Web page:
When the producer receives an Interests, if the payload queue is not empty, it replies with a Data carrying an Ethernet frame right away. Otherwise, the Interest is kept in a queue. If a new Ethernet frame is collected within the next 2 seconds, a Data is generated to reply the queued Interests. Queuing incoming Interests allows the Ethernet frame to be sent immediately, without needing to wait for a new incoming Interest.

If there were nothing to send within the 2-second period, the producer responds with an empty Data. I chose to send an empty Data, instead of sending a network Nack or not responding at all, because the empty Data informs the network that the producer is still alive. If a network Nack was used or the Interest was not answered, forwarding strategies on network nodes may treat this as a signal of link failure and start exploring alternate paths, leading to higher overhead and worse performance.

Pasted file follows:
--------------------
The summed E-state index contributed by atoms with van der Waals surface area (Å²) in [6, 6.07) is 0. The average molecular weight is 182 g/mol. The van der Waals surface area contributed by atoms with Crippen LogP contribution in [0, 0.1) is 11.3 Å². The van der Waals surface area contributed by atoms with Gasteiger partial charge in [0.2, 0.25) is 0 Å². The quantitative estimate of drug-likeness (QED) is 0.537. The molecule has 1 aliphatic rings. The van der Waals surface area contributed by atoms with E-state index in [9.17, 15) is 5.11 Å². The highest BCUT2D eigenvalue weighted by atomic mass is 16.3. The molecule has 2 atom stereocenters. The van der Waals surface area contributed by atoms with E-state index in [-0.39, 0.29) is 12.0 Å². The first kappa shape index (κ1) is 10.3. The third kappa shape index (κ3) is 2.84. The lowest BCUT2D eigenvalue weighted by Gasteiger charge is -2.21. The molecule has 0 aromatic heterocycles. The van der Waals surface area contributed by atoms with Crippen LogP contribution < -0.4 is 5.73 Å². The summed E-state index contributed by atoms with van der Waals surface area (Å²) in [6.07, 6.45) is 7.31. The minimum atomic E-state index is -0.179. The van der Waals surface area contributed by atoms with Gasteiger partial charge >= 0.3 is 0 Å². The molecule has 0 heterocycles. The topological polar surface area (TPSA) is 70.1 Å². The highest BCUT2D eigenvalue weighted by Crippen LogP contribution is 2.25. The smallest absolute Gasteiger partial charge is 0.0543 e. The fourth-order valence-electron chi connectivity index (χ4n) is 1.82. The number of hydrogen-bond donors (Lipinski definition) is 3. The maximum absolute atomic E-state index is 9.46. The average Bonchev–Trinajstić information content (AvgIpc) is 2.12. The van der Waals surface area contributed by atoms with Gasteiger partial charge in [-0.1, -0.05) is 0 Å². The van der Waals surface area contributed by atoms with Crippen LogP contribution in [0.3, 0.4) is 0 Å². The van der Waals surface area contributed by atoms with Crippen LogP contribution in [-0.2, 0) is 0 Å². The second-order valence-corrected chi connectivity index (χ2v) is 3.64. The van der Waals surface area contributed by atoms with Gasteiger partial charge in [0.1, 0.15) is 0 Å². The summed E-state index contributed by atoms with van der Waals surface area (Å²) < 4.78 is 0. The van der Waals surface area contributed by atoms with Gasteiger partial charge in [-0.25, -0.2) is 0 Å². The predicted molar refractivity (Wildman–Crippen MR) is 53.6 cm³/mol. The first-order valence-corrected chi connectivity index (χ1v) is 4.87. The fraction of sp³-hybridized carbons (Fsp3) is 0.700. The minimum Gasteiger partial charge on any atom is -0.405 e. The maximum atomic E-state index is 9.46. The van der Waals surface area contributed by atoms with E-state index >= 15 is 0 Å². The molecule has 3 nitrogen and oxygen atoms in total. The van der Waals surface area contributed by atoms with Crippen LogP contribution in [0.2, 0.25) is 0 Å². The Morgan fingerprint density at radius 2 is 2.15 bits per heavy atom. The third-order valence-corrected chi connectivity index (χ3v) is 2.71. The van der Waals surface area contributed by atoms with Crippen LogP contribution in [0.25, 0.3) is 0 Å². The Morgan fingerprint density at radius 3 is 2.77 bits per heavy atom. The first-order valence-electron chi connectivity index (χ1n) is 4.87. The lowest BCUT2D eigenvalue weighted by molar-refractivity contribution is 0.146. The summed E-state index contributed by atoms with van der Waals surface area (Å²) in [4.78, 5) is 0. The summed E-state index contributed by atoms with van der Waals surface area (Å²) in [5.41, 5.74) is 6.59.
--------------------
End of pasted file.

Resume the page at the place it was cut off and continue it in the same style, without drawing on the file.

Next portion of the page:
Make it a VPN

An Ethernet tunnel over NDN is just like any other logical Ethernet links. It is possible to make a VPN by configuring IP forwarding.

To make a VPN server, I need to enable IP forwarding, and create an iptables rule to provide NAT for traffic received from the VPN client:

sudo ip tuntap add dev tap0 mode tap user $(id -u)
sudo ip link set tap0 up
sudo ip addr add dev tap0
tap-tunnel -l /vpn-server -r /vpn-client -i tap0 --outstandings 30 --lifetime 6000 --payloads 24 --ansdlr 2000

sudo sysctl -w net.ipv4.ip_forward=1
sudo iptables -t nat -A POSTROUTING -s -j SNAT --to-source

To make a VPN client, I need to add a default route toward VPN server via the TAP interface, but ensure the UDP tunnel toward the NDN testbed router ( goes through the original network interface (